Submitted by Jon Freeman
Earlier this year Chipper Jones was inducted into the National Baseball Hall of Fame. During his time with the Atlanta Braves he was the 1999 National League Most Valuable Player, and also won a batting title in 2008 when he hit .364 while also leading the National League in on-base percentage with a mark of .470. At the end of his 19 years in the big leagues – all with the Braves – Jones had totaled 2,726 hits, 468 home runs and more walks (1,512) than strikeouts (1,409). He was named to eight All-Star Games and finished in the Top 10 of the National League MVP voting five times.
Jones is one of only nine players in big league history with at least 400 home runs, a .300 average, a .400 on-base percentage and a .500 slugging average. His 1,623 RBI are the most of any player whose primary position was third base. But before Chipper Jones amassed these Hall of Fame worthy statistics during his career with the Atlanta Braves, he was a country boy from a small town in Florida who played baseball in the backyard with his dad and dreamed of the major leagues. In his recent autobiography, Ballplayer, Jones tells the story of his rise to the MLB ranks and what it took to stay with one organization his entire career. Beginning with learning the art of switch-hitting and being the number one overall pick for the Braves in the 1990 draft, Jones takes us into the clubhouse of the Braves’ extraordinary dynasty, from the climax of the World Series championship in 1995 to the last division win in 2005. Along the way, he delves into his relationships with Bobby Cox and the famous Braves brothers – Maddux, Glavine and Smoltz – and opponents from Cal Ripken Jr. to Barry Bonds, his overnight rise to super stardom and the personal pitfalls that came with fame, his spirited rivalry with the Mets, and his reflections on modern baseball and his special last season in 2012.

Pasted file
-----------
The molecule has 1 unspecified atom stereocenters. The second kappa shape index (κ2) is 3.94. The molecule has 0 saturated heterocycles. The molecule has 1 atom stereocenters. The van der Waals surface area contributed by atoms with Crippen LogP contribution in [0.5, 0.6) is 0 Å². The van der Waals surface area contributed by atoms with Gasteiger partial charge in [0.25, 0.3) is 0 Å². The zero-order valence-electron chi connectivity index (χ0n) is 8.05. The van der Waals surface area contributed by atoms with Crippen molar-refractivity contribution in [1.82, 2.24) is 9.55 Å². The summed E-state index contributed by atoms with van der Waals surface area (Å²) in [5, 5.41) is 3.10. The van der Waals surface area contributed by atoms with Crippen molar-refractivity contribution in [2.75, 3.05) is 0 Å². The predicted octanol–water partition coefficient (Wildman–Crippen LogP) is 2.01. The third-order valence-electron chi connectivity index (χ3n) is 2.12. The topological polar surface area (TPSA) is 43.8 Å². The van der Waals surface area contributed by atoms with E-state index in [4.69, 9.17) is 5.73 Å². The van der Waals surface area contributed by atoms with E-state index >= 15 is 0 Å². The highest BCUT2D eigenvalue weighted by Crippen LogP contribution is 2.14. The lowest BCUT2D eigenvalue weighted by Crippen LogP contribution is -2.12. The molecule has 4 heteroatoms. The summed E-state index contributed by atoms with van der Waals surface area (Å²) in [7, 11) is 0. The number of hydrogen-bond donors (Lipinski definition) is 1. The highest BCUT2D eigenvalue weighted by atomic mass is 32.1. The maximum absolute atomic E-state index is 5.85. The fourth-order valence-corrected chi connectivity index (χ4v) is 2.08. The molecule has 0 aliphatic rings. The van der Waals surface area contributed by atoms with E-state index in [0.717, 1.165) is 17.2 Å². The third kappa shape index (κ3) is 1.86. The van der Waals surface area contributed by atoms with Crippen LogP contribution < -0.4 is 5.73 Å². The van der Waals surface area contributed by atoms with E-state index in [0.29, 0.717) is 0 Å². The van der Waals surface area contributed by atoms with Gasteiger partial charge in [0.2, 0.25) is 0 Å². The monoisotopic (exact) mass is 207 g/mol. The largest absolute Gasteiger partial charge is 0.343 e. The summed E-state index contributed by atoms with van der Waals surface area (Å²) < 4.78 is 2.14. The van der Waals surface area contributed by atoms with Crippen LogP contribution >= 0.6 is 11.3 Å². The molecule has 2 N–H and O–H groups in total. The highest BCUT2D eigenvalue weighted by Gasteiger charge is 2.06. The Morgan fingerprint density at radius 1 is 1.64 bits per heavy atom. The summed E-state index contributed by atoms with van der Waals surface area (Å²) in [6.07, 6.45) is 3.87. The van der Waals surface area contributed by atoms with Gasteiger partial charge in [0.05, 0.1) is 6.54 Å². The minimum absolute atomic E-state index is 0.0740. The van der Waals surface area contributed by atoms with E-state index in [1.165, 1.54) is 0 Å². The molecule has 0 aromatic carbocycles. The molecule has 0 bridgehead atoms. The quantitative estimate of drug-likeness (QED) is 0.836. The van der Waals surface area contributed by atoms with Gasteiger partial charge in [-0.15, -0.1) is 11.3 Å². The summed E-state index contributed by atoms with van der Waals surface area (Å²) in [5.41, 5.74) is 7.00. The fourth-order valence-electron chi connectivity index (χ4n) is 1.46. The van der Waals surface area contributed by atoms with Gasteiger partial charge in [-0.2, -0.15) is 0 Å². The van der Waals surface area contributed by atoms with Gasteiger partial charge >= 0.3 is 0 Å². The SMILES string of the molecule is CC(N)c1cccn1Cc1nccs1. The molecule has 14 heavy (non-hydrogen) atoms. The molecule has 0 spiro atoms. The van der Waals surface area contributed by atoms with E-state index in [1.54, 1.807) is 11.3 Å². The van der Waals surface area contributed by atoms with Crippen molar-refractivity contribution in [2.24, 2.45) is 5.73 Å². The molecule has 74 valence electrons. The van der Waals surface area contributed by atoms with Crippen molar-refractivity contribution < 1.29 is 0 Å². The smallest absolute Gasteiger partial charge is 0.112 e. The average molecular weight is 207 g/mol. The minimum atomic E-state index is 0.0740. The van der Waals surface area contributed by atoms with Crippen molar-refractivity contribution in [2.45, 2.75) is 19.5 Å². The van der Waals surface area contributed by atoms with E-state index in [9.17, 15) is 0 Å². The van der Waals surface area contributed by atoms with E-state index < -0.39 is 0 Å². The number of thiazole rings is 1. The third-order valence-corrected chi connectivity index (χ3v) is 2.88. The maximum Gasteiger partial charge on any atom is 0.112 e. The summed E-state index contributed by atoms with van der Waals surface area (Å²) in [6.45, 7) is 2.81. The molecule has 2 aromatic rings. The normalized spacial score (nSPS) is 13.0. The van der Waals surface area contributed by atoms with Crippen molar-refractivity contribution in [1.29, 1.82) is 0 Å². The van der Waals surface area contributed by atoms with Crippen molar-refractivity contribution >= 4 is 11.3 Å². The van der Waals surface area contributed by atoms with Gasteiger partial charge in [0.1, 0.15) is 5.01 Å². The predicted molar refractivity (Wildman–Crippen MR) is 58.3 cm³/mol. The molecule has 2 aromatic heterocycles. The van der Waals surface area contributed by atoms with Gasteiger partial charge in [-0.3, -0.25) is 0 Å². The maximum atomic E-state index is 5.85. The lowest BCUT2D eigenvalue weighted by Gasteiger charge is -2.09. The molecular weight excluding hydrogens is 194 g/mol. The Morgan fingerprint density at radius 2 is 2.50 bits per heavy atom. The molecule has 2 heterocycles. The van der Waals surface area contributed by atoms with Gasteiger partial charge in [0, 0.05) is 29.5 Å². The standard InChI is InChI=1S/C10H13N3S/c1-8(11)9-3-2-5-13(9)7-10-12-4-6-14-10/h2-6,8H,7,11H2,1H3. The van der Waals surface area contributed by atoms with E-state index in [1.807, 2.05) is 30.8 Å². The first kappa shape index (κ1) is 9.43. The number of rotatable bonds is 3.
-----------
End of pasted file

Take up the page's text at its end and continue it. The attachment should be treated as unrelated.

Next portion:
To find out more about the Chipper’s life on and off the baseball diamond check out his autobiography from the Gwinnett County Library’s catalog here.